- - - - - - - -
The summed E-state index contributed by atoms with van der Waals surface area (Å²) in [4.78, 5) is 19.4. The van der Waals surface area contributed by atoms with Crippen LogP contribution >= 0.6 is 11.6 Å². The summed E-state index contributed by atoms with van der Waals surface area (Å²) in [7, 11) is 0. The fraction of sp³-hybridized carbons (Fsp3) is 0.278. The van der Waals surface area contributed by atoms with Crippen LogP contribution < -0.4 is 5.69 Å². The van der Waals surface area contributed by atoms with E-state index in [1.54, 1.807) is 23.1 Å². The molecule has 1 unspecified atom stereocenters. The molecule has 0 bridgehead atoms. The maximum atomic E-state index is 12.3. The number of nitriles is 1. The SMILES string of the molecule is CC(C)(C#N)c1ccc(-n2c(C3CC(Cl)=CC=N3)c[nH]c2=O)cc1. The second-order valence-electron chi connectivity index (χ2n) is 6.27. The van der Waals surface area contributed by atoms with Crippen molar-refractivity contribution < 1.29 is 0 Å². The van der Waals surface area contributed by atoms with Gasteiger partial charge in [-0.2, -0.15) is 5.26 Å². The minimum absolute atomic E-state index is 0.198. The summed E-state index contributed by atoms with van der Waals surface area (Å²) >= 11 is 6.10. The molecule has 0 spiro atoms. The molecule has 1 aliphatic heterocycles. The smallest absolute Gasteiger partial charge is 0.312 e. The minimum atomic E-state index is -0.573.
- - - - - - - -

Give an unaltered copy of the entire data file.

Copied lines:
The summed E-state index contributed by atoms with van der Waals surface area (Å²) in [4.78, 5) is 19.4. The van der Waals surface area contributed by atoms with Crippen LogP contribution >= 0.6 is 11.6 Å². The summed E-state index contributed by atoms with van der Waals surface area (Å²) in [7, 11) is 0. The fraction of sp³-hybridized carbons (Fsp3) is 0.278. The van der Waals surface area contributed by atoms with Crippen LogP contribution < -0.4 is 5.69 Å². The van der Waals surface area contributed by atoms with E-state index in [1.54, 1.807) is 23.1 Å². The molecule has 1 unspecified atom stereocenters. The molecule has 0 bridgehead atoms. The maximum atomic E-state index is 12.3. The number of nitriles is 1. The SMILES string of the molecule is CC(C)(C#N)c1ccc(-n2c(C3CC(Cl)=CC=N3)c[nH]c2=O)cc1. The second-order valence-electron chi connectivity index (χ2n) is 6.27. The van der Waals surface area contributed by atoms with Crippen molar-refractivity contribution < 1.29 is 0 Å². The van der Waals surface area contributed by atoms with Gasteiger partial charge in [-0.2, -0.15) is 5.26 Å². The minimum absolute atomic E-state index is 0.198. The summed E-state index contributed by atoms with van der Waals surface area (Å²) >= 11 is 6.10. The molecule has 0 spiro atoms. The molecule has 1 aliphatic heterocycles. The smallest absolute Gasteiger partial charge is 0.312 e. The minimum atomic E-state index is -0.573.